Sri Lanka: waiting for news
Helping families who have been separated by war or natural disaster to restore contact with each other is a key activity of the ICRC and has been an important part of its response to the tsunami disaster in Asia.
In the wake of the catastrophic tsunami, some people in isolated areas of Sri Lanka did not have access to a landline or mobile phone to make contact with each other.For this reason, tracing teams made up of ICRC delegates and field officers, together with volunteers from the Sri Lanka Red Cross Society, have been visiting camps daily to offer a satellite and mobile phone service to people anxious to tell loved ones that they are safe. The service is part of the ICRC's global protection work, which also includes the search for missing persons using the Internet www.familylinks.icrc.org and the reunification of families separated by front lines in times of war.
At the Kumulamunai welfare centre in Mullaitivu district, fisherman's wife, Ramalakshmi, spoke to her brother-in-law in London for the first time since the disaster on January 13, using a satellite link provided by the ICRC. She was one o f ten people who used the service that day.
" Even though my sister in Colombo had told my brother-in-law that I was alive, he was very relieved to hear my voice, " she remarked afterwards.
Ramalakshmi's story is typical of many who became caught up in the tragedy of the waves.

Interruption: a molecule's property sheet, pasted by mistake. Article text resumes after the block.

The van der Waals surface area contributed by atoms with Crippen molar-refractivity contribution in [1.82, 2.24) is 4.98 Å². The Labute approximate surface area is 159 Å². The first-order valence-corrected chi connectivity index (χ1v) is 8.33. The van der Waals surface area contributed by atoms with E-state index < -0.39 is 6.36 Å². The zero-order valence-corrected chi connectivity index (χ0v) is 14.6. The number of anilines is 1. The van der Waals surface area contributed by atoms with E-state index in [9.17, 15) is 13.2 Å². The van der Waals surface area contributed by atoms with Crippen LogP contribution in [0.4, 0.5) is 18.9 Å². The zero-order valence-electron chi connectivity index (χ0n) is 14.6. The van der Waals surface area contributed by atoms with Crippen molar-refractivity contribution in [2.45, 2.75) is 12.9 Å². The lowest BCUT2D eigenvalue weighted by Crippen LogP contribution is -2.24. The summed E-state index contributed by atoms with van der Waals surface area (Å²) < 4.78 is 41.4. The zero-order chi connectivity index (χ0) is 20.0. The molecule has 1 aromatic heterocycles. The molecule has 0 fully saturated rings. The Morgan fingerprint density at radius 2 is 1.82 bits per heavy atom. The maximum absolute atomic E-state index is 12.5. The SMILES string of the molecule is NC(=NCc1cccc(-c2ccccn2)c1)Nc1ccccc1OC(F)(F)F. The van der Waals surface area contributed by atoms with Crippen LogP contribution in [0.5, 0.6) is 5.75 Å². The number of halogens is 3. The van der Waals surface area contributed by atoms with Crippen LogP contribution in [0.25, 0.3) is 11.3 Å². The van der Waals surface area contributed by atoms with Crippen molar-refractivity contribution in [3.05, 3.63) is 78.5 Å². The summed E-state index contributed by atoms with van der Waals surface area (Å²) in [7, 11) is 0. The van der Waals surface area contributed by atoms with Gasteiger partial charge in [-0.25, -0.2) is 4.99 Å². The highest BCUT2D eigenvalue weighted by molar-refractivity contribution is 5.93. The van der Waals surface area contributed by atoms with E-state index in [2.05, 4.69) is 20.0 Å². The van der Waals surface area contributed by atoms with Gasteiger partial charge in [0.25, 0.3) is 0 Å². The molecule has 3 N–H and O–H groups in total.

In 1990, she and her husband, Sebastian, came to Mullaitivu for the fishing from Udappu in the north west, but couldn't get back when fighting broke out between Sri Lankan government forces and fighters from the Liberation Tigers of Tamil Eelam (LTTE). Being poor, they built a hut on the beach, raised five children, and survived by selling the fish he caught.
When the monstrous waves struck on the December 26 Sebastian was out at sea. Ramalakshmi was at home with her 14-year-old daughter, another daughter aged ten, her twin boys of eight, and the youngest son, aged five. As she heard the waves approach she grabbed the twins while her eldest daughter gathered up the other children, and they rushed to safety on a patch of high ground. Out at sea her husband was also safe but the family's thatched hut and all their possessions were destroyed when the waves roared inland.
Today the family lives with hundreds of other displaced persons in the Kumulamunai camp, but feels ill at ease. " We are well looked after, " Ramalakshmi says, " But I feel claustrophobic in such a big crowd. "
In recent days, Sebastian has returned to the sea. Other men in the camp have gone back too and have caught record numbers of prawns. The fishermen take it as a good omen, but Ramalakshmi is afraid. " I can't go back to that beach, " she says. " And I was sad when my husband went. "
The future is filled with uncertainty. And when Ramalakshmi's brother-in-law asked her on the phone what she and the family were going to do now, she had to tell him she didn't know. All she could say with any certainty was that the whole family was alive and no one was missing.
Others have not been so lucky. In Sri Lanka, weeks after the disaster, several thousand people are still unaccounted for, and the painstaking work of matching up names gathered in the camps with those in the central data base at the ICRC's delegation in Colombo continues.
For Ramalakshmi's brother-in-law, and for the relatives of the nine other people who made calls in the Kumulamunai camp last Thursday, the pain of not knowing is over. Others are still waiting for news.